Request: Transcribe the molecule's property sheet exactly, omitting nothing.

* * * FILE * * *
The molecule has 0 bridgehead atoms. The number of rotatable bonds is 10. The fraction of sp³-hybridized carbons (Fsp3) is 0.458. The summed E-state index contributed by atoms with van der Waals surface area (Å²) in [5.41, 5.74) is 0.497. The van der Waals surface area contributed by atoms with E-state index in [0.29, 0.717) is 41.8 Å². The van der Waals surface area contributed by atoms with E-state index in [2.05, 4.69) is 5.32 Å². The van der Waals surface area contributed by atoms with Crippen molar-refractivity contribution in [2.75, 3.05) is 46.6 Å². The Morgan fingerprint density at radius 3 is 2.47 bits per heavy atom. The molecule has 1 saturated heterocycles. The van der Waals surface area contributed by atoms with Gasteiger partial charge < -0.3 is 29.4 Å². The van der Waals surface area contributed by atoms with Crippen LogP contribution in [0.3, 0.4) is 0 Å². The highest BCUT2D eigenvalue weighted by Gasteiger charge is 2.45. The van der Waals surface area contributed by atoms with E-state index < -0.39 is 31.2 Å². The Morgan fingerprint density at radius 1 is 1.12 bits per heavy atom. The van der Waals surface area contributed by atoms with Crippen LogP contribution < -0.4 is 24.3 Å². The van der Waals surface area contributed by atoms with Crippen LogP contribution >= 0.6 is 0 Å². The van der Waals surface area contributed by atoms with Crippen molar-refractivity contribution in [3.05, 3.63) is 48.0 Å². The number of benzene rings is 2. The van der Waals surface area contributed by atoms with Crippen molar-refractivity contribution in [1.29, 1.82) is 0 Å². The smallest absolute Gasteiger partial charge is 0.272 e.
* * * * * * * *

The molecule has 0 bridgehead atoms. The number of rotatable bonds is 10. The fraction of sp³-hybridized carbons (Fsp3) is 0.458. The summed E-state index contributed by atoms with van der Waals surface area (Å²) in [5.41, 5.74) is 0.497. The van der Waals surface area contributed by atoms with E-state index in [0.29, 0.717) is 41.8 Å². The van der Waals surface area contributed by atoms with E-state index in [2.05, 4.69) is 5.32 Å². The van der Waals surface area contributed by atoms with Crippen molar-refractivity contribution in [2.75, 3.05) is 46.6 Å². The Morgan fingerprint density at radius 3 is 2.47 bits per heavy atom. The molecule has 1 saturated heterocycles. The van der Waals surface area contributed by atoms with Gasteiger partial charge < -0.3 is 29.4 Å². The van der Waals surface area contributed by atoms with Crippen LogP contribution in [0.3, 0.4) is 0 Å². The highest BCUT2D eigenvalue weighted by Gasteiger charge is 2.45. The van der Waals surface area contributed by atoms with E-state index < -0.39 is 31.2 Å². The Morgan fingerprint density at radius 1 is 1.12 bits per heavy atom. The van der Waals surface area contributed by atoms with Crippen LogP contribution < -0.4 is 24.3 Å². The van der Waals surface area contributed by atoms with Crippen LogP contribution >= 0.6 is 0 Å². The van der Waals surface area contributed by atoms with Crippen molar-refractivity contribution in [3.05, 3.63) is 48.0 Å². The number of benzene rings is 2. The van der Waals surface area contributed by atoms with Crippen molar-refractivity contribution in [1.29, 1.82) is 0 Å². The smallest absolute Gasteiger partial charge is 0.272 e.